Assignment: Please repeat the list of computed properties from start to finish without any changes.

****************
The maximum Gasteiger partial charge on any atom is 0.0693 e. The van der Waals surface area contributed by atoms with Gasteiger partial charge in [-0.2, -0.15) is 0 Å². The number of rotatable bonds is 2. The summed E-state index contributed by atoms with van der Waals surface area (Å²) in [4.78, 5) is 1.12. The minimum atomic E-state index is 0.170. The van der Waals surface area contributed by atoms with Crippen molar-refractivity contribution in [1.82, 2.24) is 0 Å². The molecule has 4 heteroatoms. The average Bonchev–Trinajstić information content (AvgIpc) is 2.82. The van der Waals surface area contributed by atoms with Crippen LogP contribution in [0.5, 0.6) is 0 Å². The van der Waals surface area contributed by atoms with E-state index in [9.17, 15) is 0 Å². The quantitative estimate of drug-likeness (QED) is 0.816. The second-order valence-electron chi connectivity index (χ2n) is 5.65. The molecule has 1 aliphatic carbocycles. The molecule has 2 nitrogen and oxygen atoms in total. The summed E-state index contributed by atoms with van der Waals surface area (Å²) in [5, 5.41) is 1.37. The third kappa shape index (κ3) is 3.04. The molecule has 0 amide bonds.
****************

The maximum Gasteiger partial charge on any atom is 0.0693 e. The van der Waals surface area contributed by atoms with Gasteiger partial charge in [-0.2, -0.15) is 0 Å². The number of rotatable bonds is 2. The summed E-state index contributed by atoms with van der Waals surface area (Å²) in [4.78, 5) is 1.12. The minimum atomic E-state index is 0.170. The van der Waals surface area contributed by atoms with Crippen molar-refractivity contribution in [1.82, 2.24) is 0 Å². The molecule has 4 heteroatoms. The average Bonchev–Trinajstić information content (AvgIpc) is 2.82. The van der Waals surface area contributed by atoms with Crippen LogP contribution in [0.5, 0.6) is 0 Å². The van der Waals surface area contributed by atoms with E-state index in [9.17, 15) is 0 Å². The quantitative estimate of drug-likeness (QED) is 0.816. The second-order valence-electron chi connectivity index (χ2n) is 5.65. The molecule has 1 aliphatic carbocycles. The molecule has 2 nitrogen and oxygen atoms in total. The summed E-state index contributed by atoms with van der Waals surface area (Å²) in [5, 5.41) is 1.37. The third kappa shape index (κ3) is 3.04. The molecule has 0 amide bonds.